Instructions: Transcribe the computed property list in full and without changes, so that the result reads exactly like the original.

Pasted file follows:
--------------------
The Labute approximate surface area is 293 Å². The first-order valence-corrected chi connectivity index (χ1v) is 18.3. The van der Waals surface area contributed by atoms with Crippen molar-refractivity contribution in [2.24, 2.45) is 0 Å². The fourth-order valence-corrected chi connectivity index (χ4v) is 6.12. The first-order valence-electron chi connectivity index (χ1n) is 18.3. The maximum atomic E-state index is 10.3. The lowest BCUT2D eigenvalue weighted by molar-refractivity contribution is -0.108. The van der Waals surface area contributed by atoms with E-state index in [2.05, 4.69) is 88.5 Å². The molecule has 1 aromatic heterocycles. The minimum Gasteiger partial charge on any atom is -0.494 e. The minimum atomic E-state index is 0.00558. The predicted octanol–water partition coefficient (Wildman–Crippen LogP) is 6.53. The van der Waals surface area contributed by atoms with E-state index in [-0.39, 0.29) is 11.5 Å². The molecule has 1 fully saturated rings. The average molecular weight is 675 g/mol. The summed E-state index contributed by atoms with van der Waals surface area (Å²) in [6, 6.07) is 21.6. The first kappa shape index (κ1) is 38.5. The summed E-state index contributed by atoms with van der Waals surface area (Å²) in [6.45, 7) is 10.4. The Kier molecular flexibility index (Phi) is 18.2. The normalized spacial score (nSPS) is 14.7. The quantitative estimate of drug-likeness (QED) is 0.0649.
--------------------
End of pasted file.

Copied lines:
The Labute approximate surface area is 293 Å². The first-order valence-corrected chi connectivity index (χ1v) is 18.3. The van der Waals surface area contributed by atoms with Crippen molar-refractivity contribution in [2.24, 2.45) is 0 Å². The fourth-order valence-corrected chi connectivity index (χ4v) is 6.12. The first-order valence-electron chi connectivity index (χ1n) is 18.3. The maximum atomic E-state index is 10.3. The lowest BCUT2D eigenvalue weighted by molar-refractivity contribution is -0.108. The van der Waals surface area contributed by atoms with E-state index in [2.05, 4.69) is 88.5 Å². The molecule has 1 aromatic heterocycles. The minimum Gasteiger partial charge on any atom is -0.494 e. The minimum atomic E-state index is 0.00558. The predicted octanol–water partition coefficient (Wildman–Crippen LogP) is 6.53. The van der Waals surface area contributed by atoms with E-state index in [-0.39, 0.29) is 11.5 Å². The molecule has 1 fully saturated rings. The average molecular weight is 675 g/mol. The summed E-state index contributed by atoms with van der Waals surface area (Å²) in [6, 6.07) is 21.6. The first kappa shape index (κ1) is 38.5. The summed E-state index contributed by atoms with van der Waals surface area (Å²) in [6.45, 7) is 10.4. The Kier molecular flexibility index (Phi) is 18.2. The normalized spacial score (nSPS) is 14.7. The quantitative estimate of drug-likeness (QED) is 0.0649.